Long before I moved back to the city as (what apparently passes for) an adult, my very first Toronto guides were my mom and dad, who settled in the city for a few years as newlyweds after galavanting around Europe, building boats in France, camping on the beaches in Italy and just generally making the most of their 20s.
I definitely inherited my appreciation for and adoration of good food and my fairly adventurous palate from these two, and I love taking them to all of the new amazing restaurants I’ve come across in Toronto. Still, we can never go to long without a trip back to their old favourite: Astoria Shish Kebob House on the Danforth.
When did you first discover Astoria?
Mom: We first went there with my roommate Jill when she and I were living in Cabbagetown. She learned about it from her office.
Dad: We first went to Astoria in the late 70s or early 80s when we were introduced to it by our good friend and sometimes roommate Gerry.
Glad we’ve got that straight. You two should be on the Newlywed Game. How did it become a favourite?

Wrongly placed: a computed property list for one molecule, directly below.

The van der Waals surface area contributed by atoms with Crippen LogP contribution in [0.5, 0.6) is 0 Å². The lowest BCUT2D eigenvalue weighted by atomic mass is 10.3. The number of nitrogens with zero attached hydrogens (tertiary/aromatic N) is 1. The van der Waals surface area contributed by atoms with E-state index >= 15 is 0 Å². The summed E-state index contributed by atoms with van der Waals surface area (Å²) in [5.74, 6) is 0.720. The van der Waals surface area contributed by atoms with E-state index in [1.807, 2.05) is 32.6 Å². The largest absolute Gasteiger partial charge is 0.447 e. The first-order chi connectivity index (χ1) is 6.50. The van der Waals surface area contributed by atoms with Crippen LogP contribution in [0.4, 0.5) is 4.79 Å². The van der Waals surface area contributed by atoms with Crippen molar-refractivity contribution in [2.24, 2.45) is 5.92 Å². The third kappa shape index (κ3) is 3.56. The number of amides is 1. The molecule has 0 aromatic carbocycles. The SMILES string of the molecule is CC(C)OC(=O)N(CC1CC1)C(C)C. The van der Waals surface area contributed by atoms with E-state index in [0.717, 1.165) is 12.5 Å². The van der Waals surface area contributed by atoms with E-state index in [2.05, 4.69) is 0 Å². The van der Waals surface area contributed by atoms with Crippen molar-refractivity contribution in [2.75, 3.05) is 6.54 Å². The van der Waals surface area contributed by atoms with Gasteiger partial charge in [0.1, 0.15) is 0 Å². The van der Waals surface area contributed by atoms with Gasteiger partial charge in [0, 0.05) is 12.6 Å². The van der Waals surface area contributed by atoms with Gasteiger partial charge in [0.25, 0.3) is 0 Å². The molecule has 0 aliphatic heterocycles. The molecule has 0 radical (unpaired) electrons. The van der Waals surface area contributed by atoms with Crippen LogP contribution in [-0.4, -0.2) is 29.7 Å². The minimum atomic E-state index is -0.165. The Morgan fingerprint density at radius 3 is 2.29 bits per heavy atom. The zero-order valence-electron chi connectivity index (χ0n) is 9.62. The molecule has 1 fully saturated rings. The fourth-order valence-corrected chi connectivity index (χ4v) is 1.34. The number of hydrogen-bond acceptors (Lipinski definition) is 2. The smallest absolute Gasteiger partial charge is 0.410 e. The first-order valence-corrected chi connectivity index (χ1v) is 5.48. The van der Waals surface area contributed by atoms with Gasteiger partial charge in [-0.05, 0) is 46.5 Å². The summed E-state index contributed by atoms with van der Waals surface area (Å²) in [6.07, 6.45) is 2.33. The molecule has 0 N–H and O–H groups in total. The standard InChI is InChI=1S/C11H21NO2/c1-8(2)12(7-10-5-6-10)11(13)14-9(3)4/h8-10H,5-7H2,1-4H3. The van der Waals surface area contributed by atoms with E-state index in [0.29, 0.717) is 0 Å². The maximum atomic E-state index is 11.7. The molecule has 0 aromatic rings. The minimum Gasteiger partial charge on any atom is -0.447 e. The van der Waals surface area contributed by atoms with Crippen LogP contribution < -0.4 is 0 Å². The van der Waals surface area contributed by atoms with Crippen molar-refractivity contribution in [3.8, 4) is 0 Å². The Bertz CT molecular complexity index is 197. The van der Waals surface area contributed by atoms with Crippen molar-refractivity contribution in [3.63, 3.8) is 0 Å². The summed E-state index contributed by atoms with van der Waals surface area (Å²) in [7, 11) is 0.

Mom: They served a giant plate of souvlaki with tons of garlicky tzatsiki and garlic bread and Greek potatoes and some very drinkable cheap Greek wine. I know they had other good stuff but we always had the same meal. The only difference is that now we get the smaller portions. Usually there were long line ups because the restaurant was about half the size it is now. It was always noisy and fun for big groups of friends and after we had kids, it was still the perfect family restaurant and we lived about 5 minutes away.
After we left the city we used to get take out if we were in Toronto. First we’d get the Greek food and then we’d get a box of our favourite Greek cakes around the corner on Pape. We’d put them in the trunk of the car and bring it all home to savour the food and the memories.